Actuation of cylinder 50 rotates plate 42 through 180 degrees to move one of the stop arms 54 out of engagement with the alignment rod and the other stop arm into engagement with the alignment rod. The resilient stops 56 are adjustably mounted in the arms to assure that cylinder 50 rotates the plate the required 180 degrees. Plate 42 is rotated to move inverted bottles extracted from the mold halves to the upright position. Rod 52 is sufficiently long to control rotation when cylinder 46 is extended.
Each unit 16 includes pressure fluid circuitry connected to the suction cups 44 to draw and control vacuum through the cups 44 as required during operation of apparatus 10.
The units 16 each carry a pair of parallel nest plates 58 mounted above and below transfer plates 42 and projecting outwardly beyond the suction cups 44. The nest plates have recesses 60 formed in their radial outer edges and aligned above and below the pairs of suction cups 44. The recesses are shaped to conform to the outer configuration of bottles 32 held on the transfer units by the suction cups.
The extraction station 18 includes a bottle extractor 70 having a rectangular frame 72 mounted on apparatus frame 12 above the mold halves 28 when located at the station and having horizontal top and bottom cross members 74 and 76 and a pair of spaced vertical side members 78. The frame is mounted slightly to one side of the parting line of closed mold halves when at the extraction station. See FIG. 3.
A pair of rodless air cylinders 80 are mounted on side members 78 with the pistons in the cylinders connected to a support 82 extending across the width of the frame 72. The support carries three like bottle gripping assemblies 84, an air cylinder drive 86 and a pair of gripping fingers 88 extending below the cross support 82 for engaging the tail flash of the bottles confined in the closed mold halves. The fingers are opened and closed by air cylinders 89. Shock absorbers 90 mounted on the top and bottom cross members 74 and 76 cushion movement of the support 82 at the ends of its stroke.
Frame 72 also includes a cross member 92 extending between side members 78 a short distance above cross member 76 and supporting air cylinder 94 having a piston rod 96 extending toward the adjacent transfer unit 16. Two spaced nest plates 98 are mounted on the end of rod 96. Plates 98 are similar to nest plates 58 on the transfer unit and include recesses conforming to the shape of the bottles to orient the bottles 32. Rotation of the nest plates 98 is prevented by guide pins 100 extending from the support for the nest plates through bores in supports on cross member 92. The pins 100 may carry stops to limit linear movement of the nest plates. Extension and retraction of cylinder 94 moves the nest plates 98 toward and away from bottles extracted from mold halves 28.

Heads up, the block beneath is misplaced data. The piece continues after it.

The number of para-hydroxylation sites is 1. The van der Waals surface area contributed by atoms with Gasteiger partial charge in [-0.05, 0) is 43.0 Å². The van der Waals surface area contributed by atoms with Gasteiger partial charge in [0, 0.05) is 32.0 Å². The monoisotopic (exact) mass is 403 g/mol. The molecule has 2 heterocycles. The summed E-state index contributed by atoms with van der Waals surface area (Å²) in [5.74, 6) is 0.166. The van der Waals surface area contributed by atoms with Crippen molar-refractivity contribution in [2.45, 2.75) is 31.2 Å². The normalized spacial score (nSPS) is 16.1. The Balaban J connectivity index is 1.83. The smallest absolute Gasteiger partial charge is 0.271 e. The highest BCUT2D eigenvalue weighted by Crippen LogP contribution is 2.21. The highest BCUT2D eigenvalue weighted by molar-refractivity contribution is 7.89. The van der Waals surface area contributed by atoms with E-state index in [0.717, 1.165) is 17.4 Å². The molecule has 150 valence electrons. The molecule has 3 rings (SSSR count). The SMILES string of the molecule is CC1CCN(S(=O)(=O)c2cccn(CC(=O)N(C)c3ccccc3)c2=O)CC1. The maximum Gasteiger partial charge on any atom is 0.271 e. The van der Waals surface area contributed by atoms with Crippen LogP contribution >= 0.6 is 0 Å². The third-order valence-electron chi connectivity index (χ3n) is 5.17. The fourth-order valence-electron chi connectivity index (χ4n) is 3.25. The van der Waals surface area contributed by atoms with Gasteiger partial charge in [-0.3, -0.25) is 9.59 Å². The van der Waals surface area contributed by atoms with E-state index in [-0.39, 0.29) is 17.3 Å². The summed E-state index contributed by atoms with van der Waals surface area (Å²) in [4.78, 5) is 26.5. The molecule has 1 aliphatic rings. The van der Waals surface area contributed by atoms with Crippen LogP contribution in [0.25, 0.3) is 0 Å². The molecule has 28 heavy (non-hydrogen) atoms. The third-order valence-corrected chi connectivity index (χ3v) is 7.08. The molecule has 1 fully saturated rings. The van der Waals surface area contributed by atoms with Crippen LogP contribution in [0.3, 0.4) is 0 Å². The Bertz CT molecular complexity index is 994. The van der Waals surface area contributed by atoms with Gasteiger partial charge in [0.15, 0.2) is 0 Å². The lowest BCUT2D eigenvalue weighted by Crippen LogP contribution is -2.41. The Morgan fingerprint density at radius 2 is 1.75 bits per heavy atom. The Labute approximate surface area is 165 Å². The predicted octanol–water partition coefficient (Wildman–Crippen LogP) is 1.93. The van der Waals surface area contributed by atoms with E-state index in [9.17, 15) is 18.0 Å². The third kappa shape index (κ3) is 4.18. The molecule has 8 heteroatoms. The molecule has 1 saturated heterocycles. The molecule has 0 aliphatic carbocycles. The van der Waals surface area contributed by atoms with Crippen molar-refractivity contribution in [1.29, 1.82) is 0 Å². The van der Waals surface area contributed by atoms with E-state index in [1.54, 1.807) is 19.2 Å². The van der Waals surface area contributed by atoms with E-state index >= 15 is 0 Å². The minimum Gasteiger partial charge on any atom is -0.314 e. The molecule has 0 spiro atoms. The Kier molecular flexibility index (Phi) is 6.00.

Reject-take away assembly 110 shown in FIG. 2, 9 and 10 is located at a level below the turntable 14 at the extraction station 18. Plate 112 supports the assembly and is, in turn, mounted on frame 12. The assembly includes a flat plastic tray 114 secured to a support plate 116 extending under the tray and a mounting bracket 118 secured to the top of the tray. The mounting bracket carries a pair of parallel slide pins 120 which extend through bushings 122 on plate 112. Air cylinder 124 is mounted on the plate 112 and includes piston rod 126 connected to the bracket 118 so that extension and retraction of the air cylinder moves the tray 114 between the dotted line extended and solid line retracted positions illustrated in FIGS. 9 and 10.
Rodless air cylinder 128 is mounted on the side of the tray 114 adjacent the pins 120 and cylinder 124. The piston of cylinder 128 is connected to a support rod 130 which extends over tray 114 and carries a wiper 132, preferably formed from sheet plastic material. The wiper extends from the rod down to the tray. A U-shaped support 134 on the rod 130 holds the wiper 132 against flexing during movement along the tray from end 136 to end 138 in response to extension of cylinder 128.
The upstream end 140 of discharge conveyor 142 is located at tray end 138 so that when tray 114 is moved to the extended position the end 138 is level with conveyor end 140. Movement of the wiper 132 sweeps misformed reject bottles or "globs" fallen on the tray onto the conveyor 142 for movement downstream in the direction of arrow 144 and discharge into a scrap receptacle. When extended, tray 144 is located above the mold halves and prevents deformed bottles or "globs" of plastic from falling down into the blow molding machine upon release of the grippers.
At rotation station 20 cylinder 50 is actuated to rotate the three bottles 180 degrees from the inverted position to the upright position.